The Democrats’ political suicide?
In his most recent blog entry over at HuffPo, Michael Brenner (“The Democrats’ Political Suicide,” 11/10/14) argues that:
Despite every plank in the traditional GOP program being exposed as rotten and the cause of national disasters at home and abroad, the Democrats under White House leadership contrived to allow the opposition to paint them as the problem. What should have been 1934 became 1994. Now the party has had both wrists slashed as it awaits morosely and impotently for the coup de grace in 2016.
I have to imagine that this sort of narrative is a dramatization of a common Democratic Party sentiment, somewhat similar to the sentiment of Ian Reifowitz’s column just after the election (“Democrats should’ve run on economic populism. Instead they ran on ‘not really Obama’ and got creamed,” 11/08/14). I suppose the difference between the two pieces of 2014 midterm election post-mortem is this: whereas Brenner is relentlessly critical of the Obama administration and of the Democrats, Reifowitz offers this constructive advice:
The Democratic Party has to be the party of regular people, of the people who are working hard and struggling to get by. We have to make sure that our economy works for them, not just for those at the top. It has to work for every American. Otherwise, what’s the point of the Democratic Party?
I dunno, though. The point of the Democratic Party seems to have been exposed well in Lance Selfa’s history, “The Democrats: A Critical History” (Chicago: Haymarket Books, 2012). For Selfa, the point of the Democratic Party is to give the downtrodden the feeling that they have a “seat at the table” when in fact the real decisions are made by the political system’s corporate backers. The “point of the Democratic Party,” then, can survive just fine without any real hint of populism.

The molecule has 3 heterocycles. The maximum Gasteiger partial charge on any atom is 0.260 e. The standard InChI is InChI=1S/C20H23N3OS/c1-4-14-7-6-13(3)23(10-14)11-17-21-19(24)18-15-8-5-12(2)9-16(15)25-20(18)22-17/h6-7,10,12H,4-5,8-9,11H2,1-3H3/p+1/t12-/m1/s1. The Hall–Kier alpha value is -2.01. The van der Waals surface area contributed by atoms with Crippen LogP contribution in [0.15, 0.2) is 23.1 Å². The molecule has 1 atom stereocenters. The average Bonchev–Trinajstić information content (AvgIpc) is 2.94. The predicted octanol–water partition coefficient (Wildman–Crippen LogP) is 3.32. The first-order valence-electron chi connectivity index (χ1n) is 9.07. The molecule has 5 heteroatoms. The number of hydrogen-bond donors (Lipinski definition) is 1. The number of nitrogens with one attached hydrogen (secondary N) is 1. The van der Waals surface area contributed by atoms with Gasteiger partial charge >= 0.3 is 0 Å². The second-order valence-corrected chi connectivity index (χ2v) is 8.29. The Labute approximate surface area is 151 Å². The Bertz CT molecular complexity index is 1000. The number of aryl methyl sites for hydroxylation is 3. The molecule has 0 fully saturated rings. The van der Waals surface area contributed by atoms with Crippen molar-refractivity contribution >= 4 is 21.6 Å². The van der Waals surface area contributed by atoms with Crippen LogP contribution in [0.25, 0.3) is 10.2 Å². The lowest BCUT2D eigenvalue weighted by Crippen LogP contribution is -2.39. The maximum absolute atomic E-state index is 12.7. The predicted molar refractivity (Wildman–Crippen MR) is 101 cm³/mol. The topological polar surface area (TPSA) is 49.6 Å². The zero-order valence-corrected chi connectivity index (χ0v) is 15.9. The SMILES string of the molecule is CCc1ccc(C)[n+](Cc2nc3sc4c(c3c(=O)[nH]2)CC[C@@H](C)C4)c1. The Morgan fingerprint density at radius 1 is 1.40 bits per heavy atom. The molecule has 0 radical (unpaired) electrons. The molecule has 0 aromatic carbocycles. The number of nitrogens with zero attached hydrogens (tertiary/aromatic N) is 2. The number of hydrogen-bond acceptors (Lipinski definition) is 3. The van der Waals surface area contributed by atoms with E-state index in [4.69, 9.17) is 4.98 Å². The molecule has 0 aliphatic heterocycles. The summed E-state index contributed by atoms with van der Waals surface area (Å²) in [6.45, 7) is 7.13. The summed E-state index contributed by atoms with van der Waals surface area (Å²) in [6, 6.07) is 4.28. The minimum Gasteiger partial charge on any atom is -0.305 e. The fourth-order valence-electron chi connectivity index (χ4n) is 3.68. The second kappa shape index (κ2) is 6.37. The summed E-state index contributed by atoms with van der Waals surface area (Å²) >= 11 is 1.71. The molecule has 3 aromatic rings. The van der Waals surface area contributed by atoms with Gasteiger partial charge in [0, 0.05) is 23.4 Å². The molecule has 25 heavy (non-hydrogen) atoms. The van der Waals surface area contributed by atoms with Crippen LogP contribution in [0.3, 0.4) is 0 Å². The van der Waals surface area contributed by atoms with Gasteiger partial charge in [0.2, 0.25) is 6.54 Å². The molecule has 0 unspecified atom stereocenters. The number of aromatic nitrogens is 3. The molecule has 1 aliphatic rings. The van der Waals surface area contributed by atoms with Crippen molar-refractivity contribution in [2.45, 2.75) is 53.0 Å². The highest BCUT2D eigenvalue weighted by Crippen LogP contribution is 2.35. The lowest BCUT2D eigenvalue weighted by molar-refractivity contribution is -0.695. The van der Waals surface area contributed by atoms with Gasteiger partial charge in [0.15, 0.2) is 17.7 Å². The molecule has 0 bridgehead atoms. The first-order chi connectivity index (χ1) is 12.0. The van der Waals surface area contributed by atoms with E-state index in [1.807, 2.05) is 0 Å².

This more realistic view is also granted in general terms by, humorously enough, Russell Brand:
“They’re doing it because their interests get represented!” Duh.
A summary of the actual situation, moreover, was already available before Decision ’14 was complete. Remember that other recent silly election, back in 2012? Matt Stoller wrote a piece on it titled “The Fake Election: 10 Arguments The Republicans Aren’t Making” (9/4/2012, Naked Capitalism). Stoller’s argument provides us with the essence of 2014 as well. Here’s what he says:
The Republicans don’t want to discuss tax cheating, offshoring, corruption, inequality, dissent, the rule of law, endless war, or Wall Street criminality. They’d rather lose. It’s not that they want to lose in 2012, it’s just that they aren’t going to go after every vote. It’s the same reason no one talks about how Romney is a flip-flopper anymore, or points out that Romney is the architect of Obamacare, or was a moderate Republican governor in Massachusetts. Those arguments are worse for the political class, and better for the public. And that is how elections operate in authoritarian America. The secondary goal is to win the election, the primary goal is to keep the public out of the deal-making.
So, no, the Democrats aren’t “committing political suicide” here, and advice for them to “be the party of regular people” will fall on deaf ears. As with Stoller’s description of Republican behavior, we can also observe that it’s not that the Democrats wanted to lose in 2014, it’s just that they didn’t go after every vote, and that the primary goal was to keep the public out of the deal-making.
Will 2016 somehow be different? Perhaps this is why so many still imagine that the Democrats in power are leftists — they want 2016 to be different, as well. But there’s no escaping the society of money if you don’t have an alternative.